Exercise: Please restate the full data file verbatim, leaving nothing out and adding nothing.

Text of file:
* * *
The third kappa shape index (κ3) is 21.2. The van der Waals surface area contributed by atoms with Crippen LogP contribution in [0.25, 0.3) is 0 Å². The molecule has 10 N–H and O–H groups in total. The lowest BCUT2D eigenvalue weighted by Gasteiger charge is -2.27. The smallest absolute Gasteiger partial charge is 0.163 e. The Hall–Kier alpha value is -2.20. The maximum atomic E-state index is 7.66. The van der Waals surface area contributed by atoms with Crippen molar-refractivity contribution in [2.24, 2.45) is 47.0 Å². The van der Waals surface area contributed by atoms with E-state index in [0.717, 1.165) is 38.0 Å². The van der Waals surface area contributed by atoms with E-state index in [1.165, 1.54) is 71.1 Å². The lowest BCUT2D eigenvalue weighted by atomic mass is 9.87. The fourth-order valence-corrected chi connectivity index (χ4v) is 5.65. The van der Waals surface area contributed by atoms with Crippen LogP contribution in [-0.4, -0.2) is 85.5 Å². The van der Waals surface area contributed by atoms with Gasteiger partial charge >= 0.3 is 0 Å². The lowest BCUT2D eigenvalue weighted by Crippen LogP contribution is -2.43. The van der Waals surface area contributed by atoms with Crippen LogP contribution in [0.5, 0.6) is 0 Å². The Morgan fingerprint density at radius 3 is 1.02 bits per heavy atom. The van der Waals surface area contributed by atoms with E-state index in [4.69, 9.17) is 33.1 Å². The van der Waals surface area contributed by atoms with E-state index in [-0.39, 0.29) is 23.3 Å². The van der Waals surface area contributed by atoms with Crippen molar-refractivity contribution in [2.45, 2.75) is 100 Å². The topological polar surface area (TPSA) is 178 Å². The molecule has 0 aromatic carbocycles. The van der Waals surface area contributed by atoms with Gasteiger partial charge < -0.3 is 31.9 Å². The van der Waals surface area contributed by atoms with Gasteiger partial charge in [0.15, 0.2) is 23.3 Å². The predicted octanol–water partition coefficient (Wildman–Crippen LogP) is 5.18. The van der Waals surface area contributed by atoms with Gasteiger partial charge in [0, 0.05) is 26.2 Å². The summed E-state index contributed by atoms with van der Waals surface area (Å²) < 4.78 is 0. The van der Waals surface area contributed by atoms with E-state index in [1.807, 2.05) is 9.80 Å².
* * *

The third kappa shape index (κ3) is 21.2. The van der Waals surface area contributed by atoms with Crippen LogP contribution in [0.25, 0.3) is 0 Å². The molecule has 10 N–H and O–H groups in total. The lowest BCUT2D eigenvalue weighted by Gasteiger charge is -2.27. The smallest absolute Gasteiger partial charge is 0.163 e. The Hall–Kier alpha value is -2.20. The maximum atomic E-state index is 7.66. The van der Waals surface area contributed by atoms with Crippen molar-refractivity contribution in [2.24, 2.45) is 47.0 Å². The van der Waals surface area contributed by atoms with E-state index in [0.717, 1.165) is 38.0 Å². The van der Waals surface area contributed by atoms with E-state index in [1.165, 1.54) is 71.1 Å². The lowest BCUT2D eigenvalue weighted by atomic mass is 9.87. The fourth-order valence-corrected chi connectivity index (χ4v) is 5.65. The van der Waals surface area contributed by atoms with Crippen LogP contribution in [-0.4, -0.2) is 85.5 Å². The van der Waals surface area contributed by atoms with Gasteiger partial charge >= 0.3 is 0 Å². The lowest BCUT2D eigenvalue weighted by Crippen LogP contribution is -2.43. The van der Waals surface area contributed by atoms with Crippen LogP contribution in [0.5, 0.6) is 0 Å². The Morgan fingerprint density at radius 3 is 1.02 bits per heavy atom. The van der Waals surface area contributed by atoms with E-state index in [4.69, 9.17) is 33.1 Å². The van der Waals surface area contributed by atoms with E-state index in [-0.39, 0.29) is 23.3 Å². The van der Waals surface area contributed by atoms with Crippen molar-refractivity contribution in [2.45, 2.75) is 100 Å². The topological polar surface area (TPSA) is 178 Å². The molecule has 0 aromatic carbocycles. The van der Waals surface area contributed by atoms with Gasteiger partial charge < -0.3 is 31.9 Å². The van der Waals surface area contributed by atoms with Gasteiger partial charge in [0.15, 0.2) is 23.3 Å². The predicted octanol–water partition coefficient (Wildman–Crippen LogP) is 5.18. The van der Waals surface area contributed by atoms with Gasteiger partial charge in [0, 0.05) is 26.2 Å². The summed E-state index contributed by atoms with van der Waals surface area (Å²) < 4.78 is 0. The van der Waals surface area contributed by atoms with E-state index in [1.807, 2.05) is 9.80 Å².